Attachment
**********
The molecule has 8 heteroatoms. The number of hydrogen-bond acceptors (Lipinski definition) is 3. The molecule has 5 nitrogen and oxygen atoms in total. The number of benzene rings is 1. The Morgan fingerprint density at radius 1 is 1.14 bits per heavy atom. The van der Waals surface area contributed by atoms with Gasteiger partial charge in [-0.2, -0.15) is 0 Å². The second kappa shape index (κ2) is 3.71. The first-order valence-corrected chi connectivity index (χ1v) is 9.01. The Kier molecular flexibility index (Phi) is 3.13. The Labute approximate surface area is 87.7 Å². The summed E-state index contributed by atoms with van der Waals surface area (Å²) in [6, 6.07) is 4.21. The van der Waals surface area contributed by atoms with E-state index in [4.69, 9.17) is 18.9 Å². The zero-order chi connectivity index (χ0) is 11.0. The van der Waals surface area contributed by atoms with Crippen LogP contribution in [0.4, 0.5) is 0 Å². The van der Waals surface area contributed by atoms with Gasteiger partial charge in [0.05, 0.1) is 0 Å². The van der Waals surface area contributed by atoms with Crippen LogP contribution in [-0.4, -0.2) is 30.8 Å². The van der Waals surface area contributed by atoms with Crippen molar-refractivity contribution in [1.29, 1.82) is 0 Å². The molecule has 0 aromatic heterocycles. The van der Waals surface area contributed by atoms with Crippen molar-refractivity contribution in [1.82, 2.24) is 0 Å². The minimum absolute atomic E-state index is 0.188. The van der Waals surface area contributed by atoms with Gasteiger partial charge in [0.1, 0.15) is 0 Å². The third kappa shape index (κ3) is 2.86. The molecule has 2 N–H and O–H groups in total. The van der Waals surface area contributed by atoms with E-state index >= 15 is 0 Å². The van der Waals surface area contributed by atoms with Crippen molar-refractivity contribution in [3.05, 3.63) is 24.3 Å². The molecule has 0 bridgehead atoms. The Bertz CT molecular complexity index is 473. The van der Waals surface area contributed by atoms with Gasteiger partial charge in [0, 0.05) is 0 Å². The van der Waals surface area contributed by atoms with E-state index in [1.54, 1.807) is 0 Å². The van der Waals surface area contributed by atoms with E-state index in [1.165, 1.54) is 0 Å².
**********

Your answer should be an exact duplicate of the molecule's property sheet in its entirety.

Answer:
The molecule has 8 heteroatoms. The number of hydrogen-bond acceptors (Lipinski definition) is 3. The molecule has 5 nitrogen and oxygen atoms in total. The number of benzene rings is 1. The Morgan fingerprint density at radius 1 is 1.14 bits per heavy atom. The van der Waals surface area contributed by atoms with Gasteiger partial charge in [-0.2, -0.15) is 0 Å². The second kappa shape index (κ2) is 3.71. The first-order valence-corrected chi connectivity index (χ1v) is 9.01. The Kier molecular flexibility index (Phi) is 3.13. The Labute approximate surface area is 87.7 Å². The summed E-state index contributed by atoms with van der Waals surface area (Å²) in [6, 6.07) is 4.21. The van der Waals surface area contributed by atoms with E-state index in [4.69, 9.17) is 18.9 Å². The zero-order chi connectivity index (χ0) is 11.0. The van der Waals surface area contributed by atoms with Crippen LogP contribution in [0.4, 0.5) is 0 Å². The van der Waals surface area contributed by atoms with Gasteiger partial charge in [0.05, 0.1) is 0 Å². The van der Waals surface area contributed by atoms with Crippen LogP contribution in [-0.4, -0.2) is 30.8 Å². The van der Waals surface area contributed by atoms with Crippen molar-refractivity contribution in [1.29, 1.82) is 0 Å². The molecule has 0 aromatic heterocycles. The van der Waals surface area contributed by atoms with Crippen molar-refractivity contribution in [1.82, 2.24) is 0 Å². The minimum absolute atomic E-state index is 0.188. The van der Waals surface area contributed by atoms with Gasteiger partial charge in [0.1, 0.15) is 0 Å². The third kappa shape index (κ3) is 2.86. The molecule has 2 N–H and O–H groups in total. The van der Waals surface area contributed by atoms with E-state index >= 15 is 0 Å². The van der Waals surface area contributed by atoms with Crippen molar-refractivity contribution in [3.05, 3.63) is 24.3 Å². The molecule has 0 bridgehead atoms. The Bertz CT molecular complexity index is 473. The van der Waals surface area contributed by atoms with Gasteiger partial charge in [0, 0.05) is 0 Å². The van der Waals surface area contributed by atoms with E-state index in [1.54, 1.807) is 0 Å². The van der Waals surface area contributed by atoms with E-state index in [1.165, 1.54) is 0 Å².